- Scott A, Sampaio A, Abraham T, Duronio C, Underhill TM: Scleraxis expression is coordinately regulated in a murine model of patellar tendon injury. J Orthop Res. 2011, 29: 289-296. 10.1002/jor.21220.PubMed CentralView ArticlePubMedGoogle Scholar
- Moellering RE, Cornejo M, Davis TN, Del Bianco C, Aster JC, Blacklow SC, Kung AL, Gilliland DG, Verdine GL, Bradner JE: Direct inhibition of the NOTCH transcription factor complex. Nature. 2009, 462: 182-188. 10.1038/nature08543.PubMed CentralView ArticlePubMedGoogle Scholar
- Bishop JE, Laurent GJ: Collagen turnover and its regulation in the normal and hypertrophying heart. Eur Heart J. 1995, 16 (Suppl C): 38-44. 10.1093/eurheartj/16.suppl_C.38.View ArticlePubMedGoogle Scholar
- McAnulty RJ, Laurent GJ: Collagen synthesis and degradation in vivo. Evidence for rapid rates of collagen turnover with extensive degradation of newly synthesized collagen in tissues of the adult rat. Coll Relat Res. 1987, 7: 93-104.View ArticlePubMedGoogle Scholar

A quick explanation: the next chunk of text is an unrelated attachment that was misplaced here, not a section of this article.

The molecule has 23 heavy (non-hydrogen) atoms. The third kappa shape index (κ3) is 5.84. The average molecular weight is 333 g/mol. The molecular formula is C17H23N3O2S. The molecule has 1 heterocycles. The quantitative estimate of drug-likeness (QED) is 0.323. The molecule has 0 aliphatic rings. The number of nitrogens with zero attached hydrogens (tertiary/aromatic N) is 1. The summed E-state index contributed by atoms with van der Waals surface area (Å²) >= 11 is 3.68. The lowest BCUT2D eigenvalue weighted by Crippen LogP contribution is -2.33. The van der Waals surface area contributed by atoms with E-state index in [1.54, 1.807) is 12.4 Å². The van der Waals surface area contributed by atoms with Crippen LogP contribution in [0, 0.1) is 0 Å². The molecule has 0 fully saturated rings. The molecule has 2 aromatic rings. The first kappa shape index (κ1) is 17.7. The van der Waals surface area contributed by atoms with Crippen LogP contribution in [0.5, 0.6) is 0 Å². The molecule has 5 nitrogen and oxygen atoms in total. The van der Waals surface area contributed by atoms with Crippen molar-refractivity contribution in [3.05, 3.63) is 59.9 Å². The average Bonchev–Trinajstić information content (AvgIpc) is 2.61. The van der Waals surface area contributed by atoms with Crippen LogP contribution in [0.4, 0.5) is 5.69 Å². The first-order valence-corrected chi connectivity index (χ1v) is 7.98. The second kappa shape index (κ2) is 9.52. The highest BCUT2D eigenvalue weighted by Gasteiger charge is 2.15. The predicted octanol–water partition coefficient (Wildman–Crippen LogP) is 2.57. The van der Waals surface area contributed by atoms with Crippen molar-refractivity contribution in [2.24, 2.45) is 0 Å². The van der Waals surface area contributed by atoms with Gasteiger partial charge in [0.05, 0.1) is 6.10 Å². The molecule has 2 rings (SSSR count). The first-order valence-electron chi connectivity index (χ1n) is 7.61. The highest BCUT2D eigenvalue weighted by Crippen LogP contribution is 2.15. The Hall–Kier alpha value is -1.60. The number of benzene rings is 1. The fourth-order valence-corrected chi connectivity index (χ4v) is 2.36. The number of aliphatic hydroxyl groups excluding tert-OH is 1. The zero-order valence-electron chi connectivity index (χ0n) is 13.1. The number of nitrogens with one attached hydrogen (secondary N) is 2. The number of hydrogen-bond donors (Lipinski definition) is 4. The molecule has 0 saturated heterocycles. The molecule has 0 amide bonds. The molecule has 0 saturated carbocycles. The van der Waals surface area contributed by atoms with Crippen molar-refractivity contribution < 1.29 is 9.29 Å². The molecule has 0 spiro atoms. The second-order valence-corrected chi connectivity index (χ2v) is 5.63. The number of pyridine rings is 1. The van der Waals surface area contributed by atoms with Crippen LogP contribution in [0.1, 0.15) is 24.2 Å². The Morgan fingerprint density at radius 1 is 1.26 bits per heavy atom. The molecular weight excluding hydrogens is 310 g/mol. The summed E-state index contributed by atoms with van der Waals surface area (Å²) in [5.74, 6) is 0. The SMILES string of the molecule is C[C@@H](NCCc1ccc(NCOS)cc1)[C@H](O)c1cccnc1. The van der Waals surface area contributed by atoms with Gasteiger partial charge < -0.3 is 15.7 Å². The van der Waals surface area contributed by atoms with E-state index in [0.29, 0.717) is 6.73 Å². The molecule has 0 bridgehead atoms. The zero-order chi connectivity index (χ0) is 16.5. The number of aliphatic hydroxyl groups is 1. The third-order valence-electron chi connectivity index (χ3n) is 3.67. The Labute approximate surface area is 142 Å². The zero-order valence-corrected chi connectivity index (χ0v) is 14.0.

- Gulotta LV, Rodeo SA: Emerging ideas: evaluation of stem cells genetically modified with scleraxis to improve rotator cuff healing. Clin Orthop Relat Res. 2011, 469: 2977-2980. 10.1007/s11999-010-1727-4.PubMed CentralView ArticlePubMedGoogle Scholar
This article is published under license to BioMed Central Ltd. This is an Open Access article distributed under the terms of the Creative Commons Attribution License (http://creativecommons.org/licenses/by/2.0), which permits unrestricted use, distribution, and reproduction in any medium, provided the original work is properly cited.